A COVID-19 vaccine developed by the University of Saskatchewan has entered clinical trials.
The first 108 volunteers have been selected to receive the COVAC-2 vaccine developed by the Vaccine and Infectious Disease Organization (VIDO) at the University of Saskatchewan.
The trial is a combined Phase 1 and 2 study that is also placebo-controlled, taking place at the Canadian Center for Vaccinology in Halifax. Two doses will be given to each volunteer 28 days apart.
To be greenlit for public use, three phases of successful trials must be completed. If this first phase brings in acceptable data, part two will use hundreds of volunteers to check vaccine safety and the immune response the vaccine generates in people, which VIDO says will measure how effective the vaccine will be.
CCfV principal investigator Dr. Joanne Langley says the study is to demonstrate vaccine safety in people, and as such their health will be monitored for a full year afterwards.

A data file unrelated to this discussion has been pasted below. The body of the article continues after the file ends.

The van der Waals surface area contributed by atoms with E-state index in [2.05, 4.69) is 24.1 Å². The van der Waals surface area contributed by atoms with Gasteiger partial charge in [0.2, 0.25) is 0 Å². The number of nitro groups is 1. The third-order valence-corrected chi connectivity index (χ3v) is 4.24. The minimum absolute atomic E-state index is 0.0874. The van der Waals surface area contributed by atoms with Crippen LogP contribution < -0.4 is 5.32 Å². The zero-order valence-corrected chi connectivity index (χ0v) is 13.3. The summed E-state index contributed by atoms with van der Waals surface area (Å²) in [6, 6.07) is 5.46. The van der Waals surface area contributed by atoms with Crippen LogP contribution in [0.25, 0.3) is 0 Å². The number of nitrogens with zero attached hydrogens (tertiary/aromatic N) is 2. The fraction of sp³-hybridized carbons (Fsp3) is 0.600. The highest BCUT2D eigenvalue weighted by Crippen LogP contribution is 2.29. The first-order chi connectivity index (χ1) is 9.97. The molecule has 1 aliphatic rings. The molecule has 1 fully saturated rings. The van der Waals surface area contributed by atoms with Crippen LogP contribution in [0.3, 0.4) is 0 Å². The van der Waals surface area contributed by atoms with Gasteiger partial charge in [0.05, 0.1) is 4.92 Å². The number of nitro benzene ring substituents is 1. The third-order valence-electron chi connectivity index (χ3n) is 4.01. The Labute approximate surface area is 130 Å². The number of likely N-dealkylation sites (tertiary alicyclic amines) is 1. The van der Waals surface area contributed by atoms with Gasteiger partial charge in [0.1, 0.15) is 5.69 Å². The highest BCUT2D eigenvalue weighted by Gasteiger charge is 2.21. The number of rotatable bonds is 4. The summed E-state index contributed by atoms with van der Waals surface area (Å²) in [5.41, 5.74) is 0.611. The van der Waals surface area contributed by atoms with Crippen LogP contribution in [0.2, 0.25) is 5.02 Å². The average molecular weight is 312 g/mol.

COVAC-2 is the second vaccine developed by VIDO to enter clinical trials. Both are subunit vaccines, containing purified viral proteins that are not infectious, something VIDO says is already used in commercially available vaccines for hepatitis, diphtheria, and whooping cough.
As such, the vaccine will not require super-cold storage, unlike vaccines with the synthetic messenger RNA or mRNA.
VIDO Director Dr. Volker Gerdts says that he thinks protein vaccines will have an advantage protecting against new variants as well.
Also with federal and provincial funding, VIDO is working on building a manufacturing facility that could produce up to 40 million vaccine doses per year, but they add this depends upon the production efficiencies of specific vaccines.
Construction is expected to be completed in late 2021 with vaccine production for facility certification planned for 2022.